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    (Front) Diana, Igor and children Anna and Aleks (Back) in a park near their North Glendale home.
    (Front) Diana, Igor and children Anna and Aleks (Back) in a park near their North Glendale home.
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    Siblings Anna and Aleks in a park near their Glendale home.
    Siblings Anna and Aleks in a park near their Glendale home.
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     Anna at the Glendale Central Library.

    Anna at the Glendale Central Library.
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    Aleks out for a run in his North Glendale, CA neighbourhood.
    Aleks out for a run in his North Glendale, CA neighbourhood.

Friends of the Family

Anna and Aleks Baghdasaryan

Now in its 26th year, this donor-supported AGBU signature program—an exclusive offering of the Western District—has helped Armenian teens navigate that rocky transition from youth to young adulthood.

Written for AGBU Impact Magazine 2022 by Laura L. Constantine. Photos by Ryan Contreras.

Originally from Artsakh, Diana and Igor Baghdasaryan decided to emigrate from Armenia to Glendale, California with their two children, then 15-year-old Anna and 13-year-old Aleks, in tow. They arrived in 2019, but, unlike other immigrants to America, they did not have the benefit of relatives or friends already in the country to look out for them.

Recognizing that this radical move would be challenging on many fronts, they were resolved that, for the sake of the children’s future and the educational opportunities available in America, the potential pros outweighed the obvious misgivings.

According to Diana, the biggest drawback for Anna and Aleks was leaving their circle of friends and classmates, a typical struggle for teens. Not only did they sorely miss their companions back home but also they felt culturally alienated even from peers from Armenia who had already begun their journey of acclimation as first generation Americans. Of course, the city of Glendale, a suburb of Los Angeles County, is home to diverse youth who could be several generations removed from their immigrant beginnings. This only added to the culture shock.

Nevertheless, their parents agreed that as different as everything was when they first arrived in the U.S., the heavily Armenian populated city of Glendale provided them the saving grace of hearing their native tongue spoken at the markets, schools, churches, and among neighbors.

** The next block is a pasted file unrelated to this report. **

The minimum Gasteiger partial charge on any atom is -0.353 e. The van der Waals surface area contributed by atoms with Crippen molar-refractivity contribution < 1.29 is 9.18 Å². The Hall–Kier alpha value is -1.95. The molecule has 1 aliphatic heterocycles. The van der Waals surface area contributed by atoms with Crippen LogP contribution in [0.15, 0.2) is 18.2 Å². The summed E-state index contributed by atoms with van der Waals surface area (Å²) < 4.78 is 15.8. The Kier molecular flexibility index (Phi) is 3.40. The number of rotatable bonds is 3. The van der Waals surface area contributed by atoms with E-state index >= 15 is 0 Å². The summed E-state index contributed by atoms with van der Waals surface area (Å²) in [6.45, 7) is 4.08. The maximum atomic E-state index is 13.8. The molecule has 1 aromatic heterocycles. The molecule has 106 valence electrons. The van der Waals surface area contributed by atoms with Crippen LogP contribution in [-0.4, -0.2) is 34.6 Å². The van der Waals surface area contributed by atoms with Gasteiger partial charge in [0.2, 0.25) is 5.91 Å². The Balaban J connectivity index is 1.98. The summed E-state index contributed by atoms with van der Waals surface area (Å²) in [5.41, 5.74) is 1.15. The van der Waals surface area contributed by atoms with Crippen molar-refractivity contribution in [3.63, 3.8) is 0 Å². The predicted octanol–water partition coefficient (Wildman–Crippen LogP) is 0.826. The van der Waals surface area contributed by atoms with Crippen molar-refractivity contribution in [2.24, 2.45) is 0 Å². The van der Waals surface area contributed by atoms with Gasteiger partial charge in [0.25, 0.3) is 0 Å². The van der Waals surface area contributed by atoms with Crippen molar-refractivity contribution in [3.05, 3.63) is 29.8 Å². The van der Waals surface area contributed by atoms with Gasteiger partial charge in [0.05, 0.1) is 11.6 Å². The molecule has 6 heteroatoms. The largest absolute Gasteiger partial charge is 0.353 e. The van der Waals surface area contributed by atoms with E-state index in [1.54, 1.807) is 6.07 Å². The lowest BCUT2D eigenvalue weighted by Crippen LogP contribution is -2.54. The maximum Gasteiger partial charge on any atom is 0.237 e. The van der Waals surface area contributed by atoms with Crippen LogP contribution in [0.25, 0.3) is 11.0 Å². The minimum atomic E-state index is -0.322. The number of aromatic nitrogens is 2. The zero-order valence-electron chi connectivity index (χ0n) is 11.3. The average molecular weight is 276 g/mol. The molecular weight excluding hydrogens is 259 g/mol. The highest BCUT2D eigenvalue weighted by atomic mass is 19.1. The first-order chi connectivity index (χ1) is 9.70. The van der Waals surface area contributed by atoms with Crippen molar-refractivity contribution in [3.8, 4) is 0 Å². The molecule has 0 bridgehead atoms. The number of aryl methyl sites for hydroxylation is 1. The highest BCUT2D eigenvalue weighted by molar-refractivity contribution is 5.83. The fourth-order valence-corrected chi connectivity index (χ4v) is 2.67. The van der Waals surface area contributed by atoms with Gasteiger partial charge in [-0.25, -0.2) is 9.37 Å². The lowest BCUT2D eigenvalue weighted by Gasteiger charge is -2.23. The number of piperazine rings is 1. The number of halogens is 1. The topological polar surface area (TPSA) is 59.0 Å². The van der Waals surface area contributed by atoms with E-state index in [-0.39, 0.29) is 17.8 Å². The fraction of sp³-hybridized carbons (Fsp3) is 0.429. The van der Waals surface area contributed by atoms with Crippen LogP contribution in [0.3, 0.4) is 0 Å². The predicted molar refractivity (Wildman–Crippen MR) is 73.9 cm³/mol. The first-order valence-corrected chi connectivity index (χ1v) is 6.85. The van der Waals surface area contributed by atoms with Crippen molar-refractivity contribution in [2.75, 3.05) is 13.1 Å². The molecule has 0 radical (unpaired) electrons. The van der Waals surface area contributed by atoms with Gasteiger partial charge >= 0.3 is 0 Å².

An Unexpected Turn

Aleks and Anna were settling into a routine in school and were on their way to adapting to a new life in America. Then the Covid-19 pandemic broke out with widespread school lockdowns and an economic shutdown that thrust the community into chaos and the Baghdasaryans into further isolation.

“It was only a few months since we moved here when the pandemic happened and we didn’t really know anyone. Then my niece, who had studied in London and was visiting us, told us about AGBU GenNext. She is an AGBU scholarship recipient, so I trusted her recommendation that we connect with AGBU and sign up Anna and Aleks for this mentorship program just for Armenian teens. I was already familiar with the great work that AGBU has done throughout the years, so I didn’t hesitate. The timing was perfect.”

For the family, it was a turning point. They began to feel more grounded and confident that their dream of a better life is possible, thanks to the generosity of donors and the moral support and guidance of trustworthy AGBU volunteers as well as the AGBU staff who manage every aspect of GenNext. The program’s success depends on the dedicated mentors who make a commitment to be trained by an outside experts in the field. Once trained, they are ready to be matched with a youth, anywhere from age 12 to 18, with step one—building trust—the most important.

“GenNext was a savior,” declares Diana. “At first, the kids were reluctant, only because they didn’t know what the program was about. But as soon as they attended the orientation session, they changed their minds.”

Nare Avagian, director of AGBU Educa-tional Programs, notes that there are many policies governing the program that will alleviate parental concerns about their children forming close relationships with other adults to whom they are not related or referred by friends or family.

“Now in its 26th year, this donor-supported AGBU signature program—an exclusive offering of the Western District—has helped Armenian teens navigate that rocky transition from youth to young adulthood,” says Avagian. She adds that GenNext is designed to help youth develop healthy friendships and constructive pastimes, meet their academic and social potentials, learn how to negotiate intergenerational issues and family dynamics, share their self doubts without judgment, and feel supported in their search for identity and sense of self worth.